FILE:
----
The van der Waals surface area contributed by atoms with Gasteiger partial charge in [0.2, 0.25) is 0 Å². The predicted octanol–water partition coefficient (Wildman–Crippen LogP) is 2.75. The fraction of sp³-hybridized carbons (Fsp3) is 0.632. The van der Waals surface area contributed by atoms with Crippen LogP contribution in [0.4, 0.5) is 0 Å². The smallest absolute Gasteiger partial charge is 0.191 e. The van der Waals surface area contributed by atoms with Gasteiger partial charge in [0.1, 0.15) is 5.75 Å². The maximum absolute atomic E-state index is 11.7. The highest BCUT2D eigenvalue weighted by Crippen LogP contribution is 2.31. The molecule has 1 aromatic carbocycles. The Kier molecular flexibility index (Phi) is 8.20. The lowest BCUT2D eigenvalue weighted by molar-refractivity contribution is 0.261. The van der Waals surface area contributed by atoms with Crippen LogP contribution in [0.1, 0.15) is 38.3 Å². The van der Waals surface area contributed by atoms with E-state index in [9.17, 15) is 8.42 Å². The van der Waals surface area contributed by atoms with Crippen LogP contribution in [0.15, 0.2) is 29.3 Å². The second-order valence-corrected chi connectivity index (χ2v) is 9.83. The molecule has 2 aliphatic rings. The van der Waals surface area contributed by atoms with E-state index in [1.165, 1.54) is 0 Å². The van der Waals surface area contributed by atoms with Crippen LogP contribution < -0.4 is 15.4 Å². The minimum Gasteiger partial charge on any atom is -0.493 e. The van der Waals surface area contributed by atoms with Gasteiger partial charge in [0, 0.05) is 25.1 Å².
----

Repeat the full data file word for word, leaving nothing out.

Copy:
The van der Waals surface area contributed by atoms with Gasteiger partial charge in [0.2, 0.25) is 0 Å². The predicted octanol–water partition coefficient (Wildman–Crippen LogP) is 2.75. The fraction of sp³-hybridized carbons (Fsp3) is 0.632. The van der Waals surface area contributed by atoms with Crippen LogP contribution in [0.4, 0.5) is 0 Å². The smallest absolute Gasteiger partial charge is 0.191 e. The van der Waals surface area contributed by atoms with Gasteiger partial charge in [0.1, 0.15) is 5.75 Å². The maximum absolute atomic E-state index is 11.7. The highest BCUT2D eigenvalue weighted by Crippen LogP contribution is 2.31. The molecule has 1 aromatic carbocycles. The Kier molecular flexibility index (Phi) is 8.20. The lowest BCUT2D eigenvalue weighted by molar-refractivity contribution is 0.261. The van der Waals surface area contributed by atoms with Crippen LogP contribution in [0.1, 0.15) is 38.3 Å². The van der Waals surface area contributed by atoms with E-state index in [9.17, 15) is 8.42 Å². The van der Waals surface area contributed by atoms with Crippen LogP contribution in [0.15, 0.2) is 29.3 Å². The second-order valence-corrected chi connectivity index (χ2v) is 9.83. The molecule has 2 aliphatic rings. The van der Waals surface area contributed by atoms with E-state index in [1.165, 1.54) is 0 Å². The van der Waals surface area contributed by atoms with Crippen LogP contribution < -0.4 is 15.4 Å². The minimum Gasteiger partial charge on any atom is -0.493 e. The van der Waals surface area contributed by atoms with Gasteiger partial charge in [0, 0.05) is 25.1 Å².